Sermon by Todd Weir
Easter Sunday, April 21, 2019
Scripture: John 18:1-20
(Click play to listen)
The earliest Easter artwork, in the 4th century of Christianity, shows two Roman soldiers keeping watch at the tomb, one is asleep and sees nothing, the other is awake and staring at the empty tomb. I love the mystery in this artistic portrayal. If you aren’t awake and aware, you aren’t going to notice anything. You have to be looking, be awake, seek, be fully present if you want to know anything about the Risen Christ. These early Christian icons do what great art is supposed to do, help us to see clearly, to keep our eyes open and be awake.
In our Gospel reading, Mary Magdalene is the one who is awake. She arose before sunrise, the world still dark. The disciples went to bed fearful and hiding. Were they contemplating how to move on with their lives after defeat and disappointment? Only Mary has gone to the tomb. When she saw the stone removed, she does not say, “Alleluia, He is risen!” She thinks, there is no dignity for the dead. It is a sacrilege that dishonors life itself. She is outraged and heartbroken. She rushes to tell Peter and the disciples.
Peter comes carrying grief, and the guilt of failure and cowardice. He is no hero at the tomb either. He sees the grave clothes neatly folded, but John doesn’t tell us what Peter makes of it all. Then Peter just goes home. He doesn’t look for the body, or comfort Mary, he just leaves her in the garden crying. I can imagine Mary thinking, “Why did I even bother to tell this jerk? He is absolutely no help-again!” She has to deal with this by herself. She investigates the tomb for clues, and now there are two angels there, who ask her, “Woman why are you weeping?” She is at a tomb! I love how she is totally unimpressed by the angels. She is single-minded in her quest for the body of her Jesus. She turns to the gardener, who also wants to know “Woman, why are you weeping?”
I have a hard time with all this crying. I may get teary-eyed at funerals and even when I’m preaching. But I’m the one who is supposed to hold it together. I’m not supposed to cry, there is no crying in baseball, as Tom Hanks would say. But some things can’t be held together. Sometimes hot tears need to flow down our cheeks, as our anger burns against the injustice of death, the killing of innocent people, against cruel and senseless violence. We need a good cry, the kind that soaks a box of tissues as we wipe away all the snot from our noses and we taste the salt on our lips. Sometimes we really should not be holding it together.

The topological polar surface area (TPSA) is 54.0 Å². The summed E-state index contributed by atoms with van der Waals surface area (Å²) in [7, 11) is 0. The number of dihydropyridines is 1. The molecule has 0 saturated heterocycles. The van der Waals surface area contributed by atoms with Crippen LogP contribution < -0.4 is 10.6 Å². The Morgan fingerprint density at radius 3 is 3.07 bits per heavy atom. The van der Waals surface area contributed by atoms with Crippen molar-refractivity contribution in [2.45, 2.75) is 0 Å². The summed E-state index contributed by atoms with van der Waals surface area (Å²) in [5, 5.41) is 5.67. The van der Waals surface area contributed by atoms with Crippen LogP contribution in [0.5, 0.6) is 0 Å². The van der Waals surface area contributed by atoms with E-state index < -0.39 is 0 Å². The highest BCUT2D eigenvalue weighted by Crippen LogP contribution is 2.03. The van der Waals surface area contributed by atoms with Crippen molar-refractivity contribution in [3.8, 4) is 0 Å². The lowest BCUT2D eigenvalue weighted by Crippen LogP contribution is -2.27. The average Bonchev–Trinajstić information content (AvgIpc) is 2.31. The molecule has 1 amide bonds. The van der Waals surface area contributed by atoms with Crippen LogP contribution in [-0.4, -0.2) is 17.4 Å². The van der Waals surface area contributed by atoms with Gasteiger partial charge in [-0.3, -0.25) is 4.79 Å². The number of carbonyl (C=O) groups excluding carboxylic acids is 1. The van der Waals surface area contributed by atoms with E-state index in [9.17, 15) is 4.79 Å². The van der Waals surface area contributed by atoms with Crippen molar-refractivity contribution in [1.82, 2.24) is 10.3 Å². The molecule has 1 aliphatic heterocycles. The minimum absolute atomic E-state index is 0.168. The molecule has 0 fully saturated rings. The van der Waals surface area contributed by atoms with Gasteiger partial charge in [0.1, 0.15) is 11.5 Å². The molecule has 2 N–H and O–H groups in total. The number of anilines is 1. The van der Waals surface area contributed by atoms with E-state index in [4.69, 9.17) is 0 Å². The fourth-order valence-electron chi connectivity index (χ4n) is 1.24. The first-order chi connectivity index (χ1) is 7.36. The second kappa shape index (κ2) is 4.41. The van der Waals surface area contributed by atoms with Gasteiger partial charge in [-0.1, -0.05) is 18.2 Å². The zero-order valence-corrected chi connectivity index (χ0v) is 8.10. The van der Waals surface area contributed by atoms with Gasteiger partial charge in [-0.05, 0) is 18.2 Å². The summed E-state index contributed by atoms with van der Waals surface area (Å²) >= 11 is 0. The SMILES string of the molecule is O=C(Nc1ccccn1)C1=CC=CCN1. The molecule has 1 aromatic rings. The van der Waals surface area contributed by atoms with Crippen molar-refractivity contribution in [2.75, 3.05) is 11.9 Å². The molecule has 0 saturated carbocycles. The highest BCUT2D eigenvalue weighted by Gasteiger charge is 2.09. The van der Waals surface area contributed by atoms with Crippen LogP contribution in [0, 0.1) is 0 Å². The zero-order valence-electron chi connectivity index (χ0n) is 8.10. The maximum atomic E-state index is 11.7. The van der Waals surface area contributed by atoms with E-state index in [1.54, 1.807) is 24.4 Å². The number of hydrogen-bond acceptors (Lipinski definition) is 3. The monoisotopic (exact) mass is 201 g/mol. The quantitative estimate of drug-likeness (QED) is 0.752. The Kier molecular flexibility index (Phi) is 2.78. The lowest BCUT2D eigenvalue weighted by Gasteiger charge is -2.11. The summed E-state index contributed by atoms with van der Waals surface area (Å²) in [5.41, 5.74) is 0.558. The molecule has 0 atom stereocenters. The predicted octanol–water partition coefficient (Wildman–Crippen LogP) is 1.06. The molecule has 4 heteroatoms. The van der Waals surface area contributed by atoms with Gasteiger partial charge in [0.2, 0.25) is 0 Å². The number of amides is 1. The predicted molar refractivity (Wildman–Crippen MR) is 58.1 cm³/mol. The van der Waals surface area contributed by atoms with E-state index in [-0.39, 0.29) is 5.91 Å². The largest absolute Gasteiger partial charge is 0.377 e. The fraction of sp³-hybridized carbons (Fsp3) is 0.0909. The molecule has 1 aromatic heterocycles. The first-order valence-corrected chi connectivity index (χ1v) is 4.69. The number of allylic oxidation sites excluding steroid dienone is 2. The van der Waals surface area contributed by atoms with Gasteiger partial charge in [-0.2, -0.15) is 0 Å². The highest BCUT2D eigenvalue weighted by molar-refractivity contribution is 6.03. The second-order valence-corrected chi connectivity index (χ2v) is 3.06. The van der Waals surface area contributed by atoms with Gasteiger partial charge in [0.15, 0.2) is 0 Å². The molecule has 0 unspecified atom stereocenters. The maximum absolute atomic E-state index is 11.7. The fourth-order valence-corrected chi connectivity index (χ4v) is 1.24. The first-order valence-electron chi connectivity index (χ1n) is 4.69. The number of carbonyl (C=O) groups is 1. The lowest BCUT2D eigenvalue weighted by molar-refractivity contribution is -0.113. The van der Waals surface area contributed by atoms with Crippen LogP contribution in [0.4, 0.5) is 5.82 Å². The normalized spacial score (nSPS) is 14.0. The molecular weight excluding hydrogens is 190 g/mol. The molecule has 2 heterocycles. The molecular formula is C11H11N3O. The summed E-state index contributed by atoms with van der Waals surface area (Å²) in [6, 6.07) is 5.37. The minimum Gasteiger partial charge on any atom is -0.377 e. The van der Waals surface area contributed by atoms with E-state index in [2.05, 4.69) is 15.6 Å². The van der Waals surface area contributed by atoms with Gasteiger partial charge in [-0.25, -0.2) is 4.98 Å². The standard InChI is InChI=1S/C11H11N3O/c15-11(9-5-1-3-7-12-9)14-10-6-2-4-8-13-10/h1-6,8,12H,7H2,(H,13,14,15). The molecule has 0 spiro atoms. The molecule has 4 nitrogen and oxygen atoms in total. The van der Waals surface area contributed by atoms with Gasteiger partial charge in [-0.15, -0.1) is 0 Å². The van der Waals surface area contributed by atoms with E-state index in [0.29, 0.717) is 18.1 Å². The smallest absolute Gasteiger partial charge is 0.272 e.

Falling apart and having a good cry can be grounding. Mary’s weeping is a sign of true discipleship. She is not the silly woman crying when she should be rejoicing at the resurrection. She is the one who has had the strength to be fully present for the full catastrophe of evil and injustice. She has borne witness, not flinching at any cruelty. Who else should be the first to see Jesus on the other side of death and share the news of Christ arisen? I believe John’s well-crafted Gospel is trying to tell us this truth. The weeping one has the clearest sight. The courage to allow our hearts to break is one of the ways we see the Risen Christ in our midst.
Holy Week began Monday with the burning of the Cathedral of Notre Dame in Paris. I watched news of people, weeping as the spire fell. People who are not particularly religious, were holding hands with strangers, singing “Ave Maria” in the streets.
There were few Catholics in the crowd, many wept for the loss of magnificent creativity, the flying buttress architecture and priceless carvings. Eight centuries of history going up in smoke. Notre Dame stood through the crusades, was desecrated during the French Revolution, the heads of the prophets chopped off after mistakenly identified as the past kings. Tears and grief are complicated, since Notre Dame represents opulence and awe rolled together.
The Cathedral is not the only thing burning in Paris. Plumes of smoke from the Yellow Vest protests have overshadowed Paris for months, as outrage boils of economic inequality. Already people are angry that the billionaires of France, who are getting extra tax breaks for their massive donations, while many struggle to make ends meet.
Ollivier Pourriol, a French philosopher and novelist, summed up the sentiment on Twitter:
“Victor Hugo thanks all the generous donors ready to save Notre Dame and proposes that they do the same thing with Les Misérables,” …referring to another one of Hugo’s famous novels, about the lives of the poor.